The Online Encyclopedia and Dictionary






Pre-Pottery Neolithic A

The Pre-Pottery Neolithic A (short PPNA) represents the early neolithic in the Levantine and upper Mesopotamian region of the Fertile Crescent. During this time, pottery was yet unknown and domestication of plants and animals was in its beginnings.


Type site

The Pre-Pottery Neolithic A and the following Pre-Pottery Neolithic B were originally defined by Kathleen Kenyon in the type site of Jericho (Palestine). They precede the ceramic Neolithic (Yarmukian ).


10.200-9.200 BP (uncalibrated) in the climatic phase Dryas II (arid climate).


There is evidence for the use of wheat, barley and legumes from carbonized seeds, but whether these seeds were collected, planted or even brought into the settlements as part of animal dung used for fuel remains the subject of debate. Sickle-blades and grinding stones certainly indicate the use of cereals. Some scholars speak of a 'agriculture prédomestique'.



El Khiam point, schematic drawing

The settlements consist of round semi-subterranean houses with stone foundations and terrazzo-floors. The superstructures were constructed of unbaked mudbricks with plano-convex cross-sections. The hearths were small and covered with cobbles. Heated rocks were used in cooking, which led to an accumulation of fire-cracked rock in the buildings. Almost every settlement contains storage bins made either stones or mud-brick. The sites are much larger than in the preceding Natufian and contain traces of communal structures, like the famous wall of Jericho, probably built against floods.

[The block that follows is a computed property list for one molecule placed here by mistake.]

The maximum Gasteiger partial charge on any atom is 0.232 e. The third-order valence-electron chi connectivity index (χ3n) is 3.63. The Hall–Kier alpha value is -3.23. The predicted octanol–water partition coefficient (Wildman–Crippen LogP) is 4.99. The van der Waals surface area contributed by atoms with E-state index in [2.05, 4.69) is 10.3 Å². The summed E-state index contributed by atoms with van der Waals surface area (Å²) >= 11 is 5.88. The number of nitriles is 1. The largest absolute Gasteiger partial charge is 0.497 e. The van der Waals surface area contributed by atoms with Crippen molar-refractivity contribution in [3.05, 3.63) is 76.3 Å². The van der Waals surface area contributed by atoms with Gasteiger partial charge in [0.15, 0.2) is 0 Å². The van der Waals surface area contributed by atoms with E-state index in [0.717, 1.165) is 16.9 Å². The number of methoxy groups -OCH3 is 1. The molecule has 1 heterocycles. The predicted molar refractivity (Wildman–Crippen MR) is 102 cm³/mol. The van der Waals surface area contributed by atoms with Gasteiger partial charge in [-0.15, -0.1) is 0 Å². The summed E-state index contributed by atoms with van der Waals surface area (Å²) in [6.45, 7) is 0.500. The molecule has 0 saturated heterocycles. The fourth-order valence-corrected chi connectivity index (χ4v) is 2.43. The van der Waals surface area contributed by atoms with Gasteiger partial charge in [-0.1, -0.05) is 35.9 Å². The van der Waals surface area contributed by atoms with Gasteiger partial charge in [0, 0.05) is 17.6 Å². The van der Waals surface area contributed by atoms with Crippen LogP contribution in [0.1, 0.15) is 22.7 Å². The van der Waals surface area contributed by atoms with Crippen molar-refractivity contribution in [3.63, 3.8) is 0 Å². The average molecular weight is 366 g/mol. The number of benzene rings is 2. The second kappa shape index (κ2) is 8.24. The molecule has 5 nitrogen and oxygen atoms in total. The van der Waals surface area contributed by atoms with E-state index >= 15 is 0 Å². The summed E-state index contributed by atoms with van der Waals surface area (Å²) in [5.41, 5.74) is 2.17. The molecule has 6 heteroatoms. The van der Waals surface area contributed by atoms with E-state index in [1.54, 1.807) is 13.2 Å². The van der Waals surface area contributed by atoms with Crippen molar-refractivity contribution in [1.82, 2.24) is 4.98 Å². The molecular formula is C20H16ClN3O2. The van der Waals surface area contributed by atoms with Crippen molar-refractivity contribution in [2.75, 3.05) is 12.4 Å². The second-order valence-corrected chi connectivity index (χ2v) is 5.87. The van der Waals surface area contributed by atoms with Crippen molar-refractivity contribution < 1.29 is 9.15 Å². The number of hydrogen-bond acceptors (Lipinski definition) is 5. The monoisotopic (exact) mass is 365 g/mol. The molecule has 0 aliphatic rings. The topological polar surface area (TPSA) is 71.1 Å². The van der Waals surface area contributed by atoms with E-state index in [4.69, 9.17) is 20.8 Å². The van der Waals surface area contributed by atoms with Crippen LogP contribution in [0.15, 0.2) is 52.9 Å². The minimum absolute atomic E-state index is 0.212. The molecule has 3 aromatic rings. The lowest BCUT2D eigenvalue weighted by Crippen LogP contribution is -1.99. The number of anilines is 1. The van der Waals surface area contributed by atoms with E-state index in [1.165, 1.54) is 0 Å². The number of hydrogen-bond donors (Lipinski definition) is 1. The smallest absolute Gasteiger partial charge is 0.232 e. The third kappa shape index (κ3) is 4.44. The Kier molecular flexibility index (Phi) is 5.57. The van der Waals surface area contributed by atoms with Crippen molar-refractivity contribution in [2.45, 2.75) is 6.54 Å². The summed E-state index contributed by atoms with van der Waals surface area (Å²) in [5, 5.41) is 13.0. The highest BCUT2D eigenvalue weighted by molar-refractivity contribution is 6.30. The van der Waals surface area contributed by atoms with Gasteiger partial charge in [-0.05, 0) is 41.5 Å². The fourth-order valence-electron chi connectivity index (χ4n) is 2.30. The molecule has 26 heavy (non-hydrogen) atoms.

The lithic industry is based on blades struck from regular cores. Sickle-blades and arrow heads continue traditions from the late Natufian culture, transverse-blow axes and polished adzes appear for the first time.

Regional variants

With more sites becoming known, the archaeologists have defined a number of regional variants:

  • 'Sultanien' in the Jordan valley and southern Levant with the type site of Jerich. Other sites include Netiv Hagdud , El-Khiam, Hatoula and Nahal Oren .


Aswad-point, schematic drawing
  • 'Mureybetian' in the Northern Levant. Defined by the finds from Mureybet IIIA, IIIB, typical: Helwan points , sickle-blades with base amenagée or short stem and terminal retouch. Other sites include Sheyk Hasan and Jerf el-Ahmar.
  • 'Aswadien' in the Damascus Basin. Defined by finds from Tell Aswad IA. Typical: bipolar cores, big sickle blades, Aswad-points .
  • sites in 'Upper Mesopotamia' include Cayönü and Göbekli Tepe.

Further reading

  • O. Bar-Yosef, The PPNA in the Levant – an overview. Paléorient 15/1, 1989, 57-63.
  • J. Cauvin, The birth of the Gods and the origins of agriculture (Cambridge 1994).
Last updated: 05-12-2005 20:19:46
Last updated: 05-13-2005 07:56:04